A man walks past a 'for rent' sign posted in the window of an empty storefront in downtown Bar Harbor on Thursday, Sept. 10, 2020. Credit: Bill Trotter / BDN

More than 2,400 Maine businesses were approved for loans in the first two weeks of the renewed Paycheck Protection Program, a forgivable small business loan program targeting a subset of hard-hit businesses in its newest iteration.

Loan applications reopened earlier this month after the program, initially co-authored by Sen. Susan Collins, received an additional $284 billion in funding as part of a December stimulus bill. The 2,400 Maine businesses approved in the first two weeks will receive a total of $221 million in funding, with an average loan size of about $92,300.

More than 28,000 Maine businesses received Paycheck Protection Program loans last spring in summer, with total funding exceeding $2.2 billion. Businesses that received a first loan last year are allowed to apply again.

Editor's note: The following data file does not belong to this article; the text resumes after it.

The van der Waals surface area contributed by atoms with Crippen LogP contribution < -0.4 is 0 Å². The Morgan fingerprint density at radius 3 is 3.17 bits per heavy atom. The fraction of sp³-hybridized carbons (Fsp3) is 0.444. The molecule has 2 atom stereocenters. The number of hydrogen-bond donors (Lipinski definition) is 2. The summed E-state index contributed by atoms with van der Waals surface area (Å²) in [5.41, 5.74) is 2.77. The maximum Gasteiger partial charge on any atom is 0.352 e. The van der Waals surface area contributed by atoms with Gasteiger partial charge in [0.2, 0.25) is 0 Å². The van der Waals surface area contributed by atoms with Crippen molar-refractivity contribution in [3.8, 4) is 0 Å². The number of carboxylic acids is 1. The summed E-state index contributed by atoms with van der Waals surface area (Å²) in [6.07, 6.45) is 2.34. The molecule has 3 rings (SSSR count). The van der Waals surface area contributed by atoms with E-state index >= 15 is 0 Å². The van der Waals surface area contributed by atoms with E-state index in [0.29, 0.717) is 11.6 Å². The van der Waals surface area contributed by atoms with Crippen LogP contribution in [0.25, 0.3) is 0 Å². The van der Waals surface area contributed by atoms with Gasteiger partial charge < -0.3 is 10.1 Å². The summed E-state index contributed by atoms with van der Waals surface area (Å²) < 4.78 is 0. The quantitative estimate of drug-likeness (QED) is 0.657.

But the loans are more targeted this time, with business size capped at 300 employees rather than 500. Applicants are also required to show a 25 percent decline in revenue in at least one quarter of 2020. Maine’s hard-hit hospitality businesses should have little trouble meeting that requirement, state revenue data suggest, though construction companies and law firms actually made up a higher share of loans during the first program’s first round.

Maine’s business community clashed with Gov. Janet Mills this week over the Democratic governor’s proposal that forgiven loans from the first round of the Paycheck Protection Program be claimed as income eligible for state taxes. Mills later backtracked, saying her administration would look for other sources of funding to make up the estimated $100 million gap.